Non technical integration is not so easy
Ok, so we should try to have an all-round view to our product. Including also non developers roles within our project scope. Interesting but tricky. Especially if the team boundaries do not match with the company boundaries, which might happen quite often in a cross-functional team. But software-only teams can control continuous integration to a very high degree of efficiency using TDD, Continuous Integration and SCM tools. But this is only a portion of the product. Other professional might follow a different approach, that has nothing to do with TDD (or maybe it has... only on a different time scale), and the perfection we strived to achieve becomes frustratingly fragile. I guess there’s no easy recipe here, we’ve got to fall back on mantras like “inspect and adapt”: solutions might be a lot different from team to team. After all we’re humans. But it’s funny to realize that we sometimes we want to “integrate early and often” but “only software artifacts, please”. Postponing integration with non-software components of your project is even riskier.

This is definitely a hot topic, especially if you approach it from an enterprise management perspective: enterprise 2.0 folks are talking about more flexible approaches to collaboration, and this might be at odds with the benefit of a jelled team.

Reading suggestions after IAD2009

I’ve found myself talking about many different books with many different persons during IAD2009, here’s a summary of the books I more or less explicitly suggested:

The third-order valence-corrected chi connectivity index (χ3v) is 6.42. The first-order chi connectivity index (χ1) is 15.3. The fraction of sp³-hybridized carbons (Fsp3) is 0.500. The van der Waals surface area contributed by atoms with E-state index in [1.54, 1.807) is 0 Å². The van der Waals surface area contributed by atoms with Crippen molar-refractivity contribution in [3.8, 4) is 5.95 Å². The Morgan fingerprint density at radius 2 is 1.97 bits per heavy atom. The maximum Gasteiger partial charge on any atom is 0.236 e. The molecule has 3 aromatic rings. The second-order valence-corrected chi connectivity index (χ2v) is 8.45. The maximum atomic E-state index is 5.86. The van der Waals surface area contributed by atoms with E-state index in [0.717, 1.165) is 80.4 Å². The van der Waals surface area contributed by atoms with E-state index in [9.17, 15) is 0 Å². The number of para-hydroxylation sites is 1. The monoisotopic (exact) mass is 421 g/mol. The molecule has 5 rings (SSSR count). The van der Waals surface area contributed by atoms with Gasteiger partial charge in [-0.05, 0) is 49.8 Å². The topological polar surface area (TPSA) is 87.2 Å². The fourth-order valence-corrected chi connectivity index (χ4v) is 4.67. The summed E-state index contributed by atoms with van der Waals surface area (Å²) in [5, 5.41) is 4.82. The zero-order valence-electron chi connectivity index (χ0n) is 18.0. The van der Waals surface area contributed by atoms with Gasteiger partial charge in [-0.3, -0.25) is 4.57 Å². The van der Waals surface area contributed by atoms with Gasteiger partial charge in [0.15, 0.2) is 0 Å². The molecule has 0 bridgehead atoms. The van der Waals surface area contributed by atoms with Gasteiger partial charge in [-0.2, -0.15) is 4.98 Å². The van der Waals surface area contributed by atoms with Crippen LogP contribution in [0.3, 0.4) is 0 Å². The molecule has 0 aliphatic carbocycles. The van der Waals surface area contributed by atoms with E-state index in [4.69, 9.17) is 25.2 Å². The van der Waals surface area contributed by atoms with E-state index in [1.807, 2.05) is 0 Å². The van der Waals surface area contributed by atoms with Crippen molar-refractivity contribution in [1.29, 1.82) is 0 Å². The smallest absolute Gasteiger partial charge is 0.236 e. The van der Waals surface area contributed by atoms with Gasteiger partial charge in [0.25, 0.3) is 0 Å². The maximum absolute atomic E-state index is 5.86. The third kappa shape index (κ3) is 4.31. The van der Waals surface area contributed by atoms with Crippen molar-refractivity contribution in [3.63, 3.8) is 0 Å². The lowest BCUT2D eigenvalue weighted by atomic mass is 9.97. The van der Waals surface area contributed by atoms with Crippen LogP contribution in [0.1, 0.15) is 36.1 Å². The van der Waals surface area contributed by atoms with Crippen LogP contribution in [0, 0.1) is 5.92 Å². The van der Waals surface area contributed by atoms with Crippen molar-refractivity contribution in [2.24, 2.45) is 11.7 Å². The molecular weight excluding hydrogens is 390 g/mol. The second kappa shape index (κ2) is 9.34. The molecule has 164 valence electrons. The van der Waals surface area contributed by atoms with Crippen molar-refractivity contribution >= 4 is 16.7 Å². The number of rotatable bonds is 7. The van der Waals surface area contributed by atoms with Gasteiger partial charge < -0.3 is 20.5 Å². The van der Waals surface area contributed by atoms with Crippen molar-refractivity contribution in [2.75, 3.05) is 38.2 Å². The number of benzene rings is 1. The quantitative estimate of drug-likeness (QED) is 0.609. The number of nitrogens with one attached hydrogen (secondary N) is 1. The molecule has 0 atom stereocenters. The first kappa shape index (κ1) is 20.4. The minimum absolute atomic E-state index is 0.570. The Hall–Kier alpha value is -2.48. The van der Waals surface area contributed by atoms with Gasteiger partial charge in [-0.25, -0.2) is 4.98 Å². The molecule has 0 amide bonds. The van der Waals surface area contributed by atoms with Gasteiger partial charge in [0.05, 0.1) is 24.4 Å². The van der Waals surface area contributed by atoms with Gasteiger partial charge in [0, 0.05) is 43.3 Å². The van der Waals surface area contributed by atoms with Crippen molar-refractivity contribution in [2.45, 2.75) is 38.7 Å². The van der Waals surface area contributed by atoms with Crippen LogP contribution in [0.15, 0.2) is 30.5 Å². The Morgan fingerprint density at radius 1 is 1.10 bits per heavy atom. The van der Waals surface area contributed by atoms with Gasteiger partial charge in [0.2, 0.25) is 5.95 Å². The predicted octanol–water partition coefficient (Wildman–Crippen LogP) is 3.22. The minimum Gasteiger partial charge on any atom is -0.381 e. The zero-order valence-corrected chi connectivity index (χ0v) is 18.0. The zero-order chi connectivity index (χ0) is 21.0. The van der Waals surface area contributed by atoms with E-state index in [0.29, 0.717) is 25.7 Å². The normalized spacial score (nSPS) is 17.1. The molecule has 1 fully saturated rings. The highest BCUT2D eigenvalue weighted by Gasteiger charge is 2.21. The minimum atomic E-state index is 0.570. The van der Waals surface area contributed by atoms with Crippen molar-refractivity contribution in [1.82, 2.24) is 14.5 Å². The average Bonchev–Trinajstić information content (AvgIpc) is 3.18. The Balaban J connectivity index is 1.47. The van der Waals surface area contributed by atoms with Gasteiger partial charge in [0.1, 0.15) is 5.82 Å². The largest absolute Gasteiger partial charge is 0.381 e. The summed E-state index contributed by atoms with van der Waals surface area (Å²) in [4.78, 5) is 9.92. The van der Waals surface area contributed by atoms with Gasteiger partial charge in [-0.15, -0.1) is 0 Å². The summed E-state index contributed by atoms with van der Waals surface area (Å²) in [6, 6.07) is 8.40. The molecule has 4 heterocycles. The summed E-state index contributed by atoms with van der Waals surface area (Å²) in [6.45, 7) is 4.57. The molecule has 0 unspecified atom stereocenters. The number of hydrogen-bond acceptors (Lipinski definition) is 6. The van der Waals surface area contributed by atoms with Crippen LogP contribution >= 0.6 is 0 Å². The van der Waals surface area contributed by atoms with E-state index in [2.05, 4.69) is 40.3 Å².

Hope these might be useful to some.

Back from the Italian Agile Day 2009

I’ve seen skilled and curious colleagues. I’ve seen nice ideas emerge from different perspectives (more on this soon). I’ve met old friends and nice persons which I didn’t know and that I am now honored to know.

All this doesn’t happen everyday and everywhere.

Thanks to Marco Abis that every year make this magic happen. Thanks to everybody in the staff and to all friends from the Bologna XP Users Group, once more fantastic. Thanks to all the speakers, able to tell real stories without hype or fluff. Thanks to all the participants to my “talk show” sharing interesting ideas and thoughts. Thanks to the heroes that risked asphyxia to follow my Domain Driven Design mini-workshop.

Thanks also to Roberto Bettazzoni that reminded me what it means to be “Romagnolo”.

It has been a great day.

Thanks to everybody made it possible.

Monday, November 02, 2009

Scrum Introduction with Peter Stevens

As a satellite event to the 2009 Italian Agile Day in Bologna, I'll be helping Peter Stevens in the one day Introduction to Scrum that'll take place in Bologna on November 19th, right before the IAD.

Peter is a seasoned Scrum trainer based in Switzerland, and helping companies in different countries. More info could be found on his blog Scrum Breakfast.

Peter speaks quite a good Italian, we thought that the best combination would be to keep the teaching part in English, and question time in Italian. But ...I guess this would be an emerging behaviour as well.

By the way, Agile Day participants will get a 20% discount on the full price.